ALEXIS CHRISTOFOROUS: You know, pressure is growing on a lot of US companies to share their COVID vaccine technology. Moderna, for instance, accepted $2.5 billion in taxpayer money to develop its vaccine, but it's still-- we're having trouble persuading the company to share its technology with others. And you know, you can see their point of view-- this is their IP. They're looking to protect it.
How do you innovate in a society that's not going to protect your IP? Do you think, though, that this is a time for these companies to be sharing their proprietary technology?
CEDRIC DARK: I certainly do. And I certainly think the folks within Doctors for America and our prescription drug affordability group would say that, yes, that too is a very important thing for us. Remember, the federal taxpayers, the American people, have already paid for a lot of these vaccines and the technology that went into producing them in advance. I think it's really important that these companies remember that and remember their obligation to society and not just their obligation to shareholders.
ALEXIS CHRISTOFOROUS: Dr. Dark, I know you are there in the state of Texas, and I'm looking at the numbers for the school districts there. And we're just about a month into the school year, the number of reported COVID cases among students is approaching the total from the entire school year of last year. Where do things stand on the ground right now? And how can we see improvement in schools in Texas?
CEDRIC DARK: Well, I want you to mark this date, Alexis-- do you remember through the 21st of September, the Texas Education Agency tracks these things, and, as you said before, through last year, 148,000 kids contracted COVID last year. I bet you by this time next week when they release the numbers, through yesterday, they probably will have surpassed that already.
We're already at 126,000 students with COVID as of last week. And by the time they update it for this week, I bet you we're going to be there. How do we combat this? Well, first of all, we need to get masks into schools, especially amongst adolescents in schools where children are going to and from different classrooms, and intermingling, and where risk mitigation has been very difficult to do in the state of Texas because of the leadership of the state.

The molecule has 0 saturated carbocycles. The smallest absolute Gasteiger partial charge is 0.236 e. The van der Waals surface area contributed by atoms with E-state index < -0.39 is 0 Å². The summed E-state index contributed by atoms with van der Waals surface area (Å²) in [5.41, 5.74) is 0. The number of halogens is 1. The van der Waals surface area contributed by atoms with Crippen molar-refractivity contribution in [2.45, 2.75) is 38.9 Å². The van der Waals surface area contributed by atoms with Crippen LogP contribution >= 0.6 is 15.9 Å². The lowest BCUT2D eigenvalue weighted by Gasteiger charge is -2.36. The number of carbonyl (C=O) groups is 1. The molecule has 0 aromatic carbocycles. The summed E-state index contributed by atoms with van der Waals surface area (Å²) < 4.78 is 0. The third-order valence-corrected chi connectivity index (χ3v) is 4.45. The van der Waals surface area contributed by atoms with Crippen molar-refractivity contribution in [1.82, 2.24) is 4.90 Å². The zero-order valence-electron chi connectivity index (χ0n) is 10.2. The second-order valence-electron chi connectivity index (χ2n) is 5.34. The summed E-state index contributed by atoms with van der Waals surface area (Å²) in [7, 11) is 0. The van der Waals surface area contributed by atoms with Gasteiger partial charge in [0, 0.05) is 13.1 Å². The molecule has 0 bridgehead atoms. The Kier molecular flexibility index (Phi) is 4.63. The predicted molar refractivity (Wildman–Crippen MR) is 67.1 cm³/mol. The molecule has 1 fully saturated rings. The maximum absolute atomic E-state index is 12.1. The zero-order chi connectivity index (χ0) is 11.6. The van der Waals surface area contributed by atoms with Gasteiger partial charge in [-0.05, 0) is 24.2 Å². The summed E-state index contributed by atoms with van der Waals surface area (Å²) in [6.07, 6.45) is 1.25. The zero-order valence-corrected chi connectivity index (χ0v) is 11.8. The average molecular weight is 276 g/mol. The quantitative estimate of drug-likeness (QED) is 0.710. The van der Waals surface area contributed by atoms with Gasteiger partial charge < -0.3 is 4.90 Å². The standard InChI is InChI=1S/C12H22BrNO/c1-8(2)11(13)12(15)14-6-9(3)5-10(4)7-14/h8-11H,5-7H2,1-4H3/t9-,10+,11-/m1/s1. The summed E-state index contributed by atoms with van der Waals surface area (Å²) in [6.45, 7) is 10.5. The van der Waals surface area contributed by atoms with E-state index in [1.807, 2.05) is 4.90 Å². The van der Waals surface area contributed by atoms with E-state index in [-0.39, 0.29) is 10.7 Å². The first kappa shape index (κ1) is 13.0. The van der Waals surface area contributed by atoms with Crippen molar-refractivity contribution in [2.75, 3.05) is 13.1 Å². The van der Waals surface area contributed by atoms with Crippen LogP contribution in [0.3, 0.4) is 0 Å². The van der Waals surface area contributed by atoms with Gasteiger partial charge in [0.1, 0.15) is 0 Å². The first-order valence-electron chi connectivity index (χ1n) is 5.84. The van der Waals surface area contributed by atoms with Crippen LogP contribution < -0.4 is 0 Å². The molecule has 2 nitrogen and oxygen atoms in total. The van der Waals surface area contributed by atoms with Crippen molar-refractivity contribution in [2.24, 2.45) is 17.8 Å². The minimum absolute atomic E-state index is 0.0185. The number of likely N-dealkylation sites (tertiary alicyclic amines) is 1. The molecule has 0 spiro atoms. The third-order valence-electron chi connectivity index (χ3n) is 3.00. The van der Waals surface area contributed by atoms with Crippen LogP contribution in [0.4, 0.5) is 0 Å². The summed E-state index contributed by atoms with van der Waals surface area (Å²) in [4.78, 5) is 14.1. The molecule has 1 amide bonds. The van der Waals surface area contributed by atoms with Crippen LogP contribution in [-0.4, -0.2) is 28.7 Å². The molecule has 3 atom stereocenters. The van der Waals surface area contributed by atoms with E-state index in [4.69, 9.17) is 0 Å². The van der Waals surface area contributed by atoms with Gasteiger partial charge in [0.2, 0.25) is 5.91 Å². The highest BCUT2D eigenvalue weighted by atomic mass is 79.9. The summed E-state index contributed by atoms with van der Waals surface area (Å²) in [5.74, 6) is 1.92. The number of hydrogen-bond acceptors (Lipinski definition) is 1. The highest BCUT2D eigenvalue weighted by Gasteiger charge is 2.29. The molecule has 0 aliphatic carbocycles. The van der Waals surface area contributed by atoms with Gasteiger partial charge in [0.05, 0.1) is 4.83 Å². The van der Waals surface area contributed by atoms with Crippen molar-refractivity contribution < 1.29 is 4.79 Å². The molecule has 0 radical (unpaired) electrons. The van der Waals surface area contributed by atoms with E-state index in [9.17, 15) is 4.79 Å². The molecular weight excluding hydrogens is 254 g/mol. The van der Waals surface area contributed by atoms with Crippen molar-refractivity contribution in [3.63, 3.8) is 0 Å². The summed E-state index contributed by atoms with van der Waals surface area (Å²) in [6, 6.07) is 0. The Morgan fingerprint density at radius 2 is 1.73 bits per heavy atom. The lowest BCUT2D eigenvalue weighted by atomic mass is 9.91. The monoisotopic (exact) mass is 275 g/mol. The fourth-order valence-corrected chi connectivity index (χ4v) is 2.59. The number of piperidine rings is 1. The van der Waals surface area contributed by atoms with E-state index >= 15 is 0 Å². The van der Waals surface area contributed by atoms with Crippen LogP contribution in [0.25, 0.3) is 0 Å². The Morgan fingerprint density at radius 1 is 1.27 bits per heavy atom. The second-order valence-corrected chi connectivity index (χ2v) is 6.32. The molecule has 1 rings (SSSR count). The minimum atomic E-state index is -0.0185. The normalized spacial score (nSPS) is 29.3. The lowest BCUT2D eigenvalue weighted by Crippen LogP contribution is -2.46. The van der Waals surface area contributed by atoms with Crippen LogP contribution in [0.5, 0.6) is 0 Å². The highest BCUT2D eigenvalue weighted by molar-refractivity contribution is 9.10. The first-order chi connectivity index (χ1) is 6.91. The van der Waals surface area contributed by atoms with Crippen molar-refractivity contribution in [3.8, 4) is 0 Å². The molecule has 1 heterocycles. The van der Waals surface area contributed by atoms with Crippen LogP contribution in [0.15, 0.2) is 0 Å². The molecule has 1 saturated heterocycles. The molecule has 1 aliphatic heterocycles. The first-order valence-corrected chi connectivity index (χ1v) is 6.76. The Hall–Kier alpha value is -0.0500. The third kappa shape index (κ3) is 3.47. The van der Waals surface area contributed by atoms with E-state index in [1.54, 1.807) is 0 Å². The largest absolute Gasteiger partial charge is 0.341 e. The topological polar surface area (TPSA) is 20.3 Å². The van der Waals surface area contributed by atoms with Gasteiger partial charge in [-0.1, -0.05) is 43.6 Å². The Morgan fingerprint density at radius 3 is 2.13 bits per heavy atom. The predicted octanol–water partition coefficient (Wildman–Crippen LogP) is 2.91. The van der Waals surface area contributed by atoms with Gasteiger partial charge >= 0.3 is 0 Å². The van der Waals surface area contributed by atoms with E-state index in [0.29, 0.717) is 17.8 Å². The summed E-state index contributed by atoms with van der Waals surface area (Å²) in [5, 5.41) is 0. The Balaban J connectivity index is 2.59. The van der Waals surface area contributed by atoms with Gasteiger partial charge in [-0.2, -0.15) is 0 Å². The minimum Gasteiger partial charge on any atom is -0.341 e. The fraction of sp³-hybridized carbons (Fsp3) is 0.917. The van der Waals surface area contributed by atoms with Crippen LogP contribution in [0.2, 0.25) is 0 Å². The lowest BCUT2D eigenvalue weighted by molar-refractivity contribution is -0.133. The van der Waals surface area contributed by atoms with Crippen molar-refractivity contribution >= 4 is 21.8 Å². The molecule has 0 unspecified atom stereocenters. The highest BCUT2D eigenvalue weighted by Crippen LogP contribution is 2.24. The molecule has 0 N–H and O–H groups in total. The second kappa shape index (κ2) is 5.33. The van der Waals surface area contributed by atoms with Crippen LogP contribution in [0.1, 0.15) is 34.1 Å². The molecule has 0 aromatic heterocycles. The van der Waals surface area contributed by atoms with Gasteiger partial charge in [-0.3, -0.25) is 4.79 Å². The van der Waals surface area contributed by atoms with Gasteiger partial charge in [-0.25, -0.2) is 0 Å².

Another thing we need to be doing is thinking crazily outside the box. Why don't we have, like, HGTV strike team to go into every school, make sure that we have great ventilation within the schools to help reduce the likelihood that if someone's in that classroom with COVID, that whatever they're breathing out gets ventilated out as opposed to getting breathed in by other students, and teachers, and potentially continuing the infectious cycle?
ALEXIS CHRISTOFOROUS: What about masking in schools right now? Are schools in Texas able to mandate that students come to school and wear a mask?
CEDRIC DARK: This has been something that has changed day to day and week to week based on what the governor has done and what the judiciary has said about mask mandates. Right now, it's very confusing, I think, for many schools. And some are trying to implement it individually, some schools are attempting to do that whether or not it is against the governor's executive orders. But because of the patchwork of what's happening and the lack of an overall and overarching leadership that says, you know what, we're going to do what we can to mitigate the spread of disease-- it's not as good as it could be in this state.
ALEXIS CHRISTOFOROUS: All right, Dr. Cedric Dark, Assistant Professor at Baylor College of Medicine, thanks for being on the show today.